Bits: Godspeed, Pussy Riot, and Me

Godspeed You ! Black Emperor. Photo Tom Ă˜verlie,NRK P3, via Flickr
• The amazing (and reclusive) Montreal collective Godspeed You ! Black Emperor was awarded the Polaris Music Prize Monday night for their album Allelujah! Don't Bend! Ascend! The band didn't show up to receive their jumbo-sized check, though. Instead, they sent a rep from their record label who announced they'd be using the $30,000 prize to buy musical instruments for inmates in Quebec prisons. Later they released a statement about the prize and accompanying soiree, noting three "quick bullet-points that almost anybody could agree on maybe":
-holding a gala during a time of austerity and normalized decline is a weird thing to do.
-organizing a gala just so musicians can compete against each other for a novelty-sized cheque doesn’t serve the cause of righteous music at all.
-asking the toyota motor company to help cover the tab for that gala, during a summer where the melting northern ice caps are live-streaming on the internet, IS FUCKING INSANE, and comes across as tone-deaf to the current horrifying malaise.
• With massive cuts at newspapers over the last decade, museums are turning into media organizations, a topic I was invited to discuss -- along with Sree Sreenivasan, the Met's new chief digital officer -- in this month's Museopunks podcast.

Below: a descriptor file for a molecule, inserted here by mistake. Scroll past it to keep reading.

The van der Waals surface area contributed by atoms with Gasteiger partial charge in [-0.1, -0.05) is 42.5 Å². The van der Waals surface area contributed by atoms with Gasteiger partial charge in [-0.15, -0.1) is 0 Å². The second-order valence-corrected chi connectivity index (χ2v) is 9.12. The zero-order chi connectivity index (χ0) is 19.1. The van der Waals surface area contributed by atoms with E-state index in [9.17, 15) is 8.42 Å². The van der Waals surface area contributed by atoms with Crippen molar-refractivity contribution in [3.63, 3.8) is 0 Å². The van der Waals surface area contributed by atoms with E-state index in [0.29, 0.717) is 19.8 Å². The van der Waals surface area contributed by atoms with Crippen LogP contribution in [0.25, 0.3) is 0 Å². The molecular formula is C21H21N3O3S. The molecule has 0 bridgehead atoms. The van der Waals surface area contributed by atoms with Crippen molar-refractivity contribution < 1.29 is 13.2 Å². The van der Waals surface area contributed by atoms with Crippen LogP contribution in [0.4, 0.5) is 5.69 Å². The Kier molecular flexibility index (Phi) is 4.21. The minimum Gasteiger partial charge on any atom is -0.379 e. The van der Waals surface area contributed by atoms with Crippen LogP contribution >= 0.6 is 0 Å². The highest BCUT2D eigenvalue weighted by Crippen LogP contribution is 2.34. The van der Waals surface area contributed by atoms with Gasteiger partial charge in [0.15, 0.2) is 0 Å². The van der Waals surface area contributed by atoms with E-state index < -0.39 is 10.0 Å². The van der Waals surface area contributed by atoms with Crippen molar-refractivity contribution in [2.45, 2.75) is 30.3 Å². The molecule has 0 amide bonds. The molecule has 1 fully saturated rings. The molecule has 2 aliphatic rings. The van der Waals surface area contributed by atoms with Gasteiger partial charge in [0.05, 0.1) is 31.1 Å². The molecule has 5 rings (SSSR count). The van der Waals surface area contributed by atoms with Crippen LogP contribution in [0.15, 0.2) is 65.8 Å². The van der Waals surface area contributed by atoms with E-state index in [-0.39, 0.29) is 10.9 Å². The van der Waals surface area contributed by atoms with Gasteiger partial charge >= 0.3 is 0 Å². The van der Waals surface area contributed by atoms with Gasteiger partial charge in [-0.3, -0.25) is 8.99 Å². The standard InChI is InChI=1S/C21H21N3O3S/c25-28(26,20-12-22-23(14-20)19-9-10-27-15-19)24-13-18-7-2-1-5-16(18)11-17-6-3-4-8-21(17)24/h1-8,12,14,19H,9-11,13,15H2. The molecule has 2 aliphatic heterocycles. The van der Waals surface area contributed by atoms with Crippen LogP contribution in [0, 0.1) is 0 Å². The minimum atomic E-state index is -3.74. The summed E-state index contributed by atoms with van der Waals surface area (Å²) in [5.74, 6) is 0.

• Imprisoned Pussy Riot member Nadezhda Tolokonnikova began a hunger strike Monday, protesting inhumane conditions in the prison where she's held and claiming a senior jail official threatened her life. Sentenced to two years for her role in the August 2012 protest "punk prayer" in a Moscow cathedral, she says she'll contintue the strike "until the administration starts obeying the law and stops treating incarcerated women like cattle."

• I recently interviewed Dia Art Foundation director Philippe Vergne about Thomas Hirschhorn's recently closed Gramsci Monument, controversial Times critic Ken Johnson's opinion on the piece, and how Hirschhorn's monument to an Italian philosopher represents both Dia's future and the best of the art world. 

• I also previewed Doug Aitken's cross-country art train Station to Station, and then recapped its stop in St. Paul. It was okay.